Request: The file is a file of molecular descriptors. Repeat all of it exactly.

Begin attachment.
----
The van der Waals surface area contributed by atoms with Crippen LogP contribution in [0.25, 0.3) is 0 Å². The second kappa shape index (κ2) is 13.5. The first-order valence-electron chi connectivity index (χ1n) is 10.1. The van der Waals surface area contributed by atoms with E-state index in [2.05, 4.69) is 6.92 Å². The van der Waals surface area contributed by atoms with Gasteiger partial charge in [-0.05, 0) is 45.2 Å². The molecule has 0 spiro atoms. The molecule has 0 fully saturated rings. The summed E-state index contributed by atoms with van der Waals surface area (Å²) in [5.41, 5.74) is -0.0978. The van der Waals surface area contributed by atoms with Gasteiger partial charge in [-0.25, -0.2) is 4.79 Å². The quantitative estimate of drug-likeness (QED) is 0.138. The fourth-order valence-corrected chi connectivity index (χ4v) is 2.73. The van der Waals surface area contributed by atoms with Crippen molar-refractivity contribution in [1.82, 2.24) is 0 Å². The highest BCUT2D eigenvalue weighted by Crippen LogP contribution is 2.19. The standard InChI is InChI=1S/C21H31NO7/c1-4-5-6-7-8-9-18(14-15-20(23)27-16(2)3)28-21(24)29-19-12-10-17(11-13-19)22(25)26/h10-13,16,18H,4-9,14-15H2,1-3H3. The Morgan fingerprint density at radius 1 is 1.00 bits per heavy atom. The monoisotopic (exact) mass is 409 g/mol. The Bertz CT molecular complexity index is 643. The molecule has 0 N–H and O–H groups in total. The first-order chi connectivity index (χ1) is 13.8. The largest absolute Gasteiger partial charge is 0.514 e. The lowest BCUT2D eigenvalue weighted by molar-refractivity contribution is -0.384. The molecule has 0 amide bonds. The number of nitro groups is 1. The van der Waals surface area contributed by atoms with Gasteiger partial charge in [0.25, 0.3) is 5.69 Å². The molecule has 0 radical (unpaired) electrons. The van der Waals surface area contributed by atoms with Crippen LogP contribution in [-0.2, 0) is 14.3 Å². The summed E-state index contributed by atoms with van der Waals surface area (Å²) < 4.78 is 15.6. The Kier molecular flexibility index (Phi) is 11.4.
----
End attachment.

The van der Waals surface area contributed by atoms with Crippen LogP contribution in [0.25, 0.3) is 0 Å². The second kappa shape index (κ2) is 13.5. The first-order valence-electron chi connectivity index (χ1n) is 10.1. The van der Waals surface area contributed by atoms with E-state index in [2.05, 4.69) is 6.92 Å². The van der Waals surface area contributed by atoms with Gasteiger partial charge in [-0.05, 0) is 45.2 Å². The molecule has 0 spiro atoms. The molecule has 0 fully saturated rings. The summed E-state index contributed by atoms with van der Waals surface area (Å²) in [5.41, 5.74) is -0.0978. The van der Waals surface area contributed by atoms with Gasteiger partial charge in [-0.25, -0.2) is 4.79 Å². The quantitative estimate of drug-likeness (QED) is 0.138. The fourth-order valence-corrected chi connectivity index (χ4v) is 2.73. The van der Waals surface area contributed by atoms with Crippen molar-refractivity contribution in [1.82, 2.24) is 0 Å². The highest BCUT2D eigenvalue weighted by Crippen LogP contribution is 2.19. The standard InChI is InChI=1S/C21H31NO7/c1-4-5-6-7-8-9-18(14-15-20(23)27-16(2)3)28-21(24)29-19-12-10-17(11-13-19)22(25)26/h10-13,16,18H,4-9,14-15H2,1-3H3. The Morgan fingerprint density at radius 1 is 1.00 bits per heavy atom. The monoisotopic (exact) mass is 409 g/mol. The Bertz CT molecular complexity index is 643. The molecule has 0 N–H and O–H groups in total. The first-order chi connectivity index (χ1) is 13.8. The largest absolute Gasteiger partial charge is 0.514 e. The lowest BCUT2D eigenvalue weighted by molar-refractivity contribution is -0.384. The molecule has 0 amide bonds. The number of nitro groups is 1. The van der Waals surface area contributed by atoms with Gasteiger partial charge in [0.25, 0.3) is 5.69 Å². The molecule has 0 radical (unpaired) electrons. The van der Waals surface area contributed by atoms with Crippen LogP contribution in [-0.2, 0) is 14.3 Å². The summed E-state index contributed by atoms with van der Waals surface area (Å²) < 4.78 is 15.6. The Kier molecular flexibility index (Phi) is 11.4.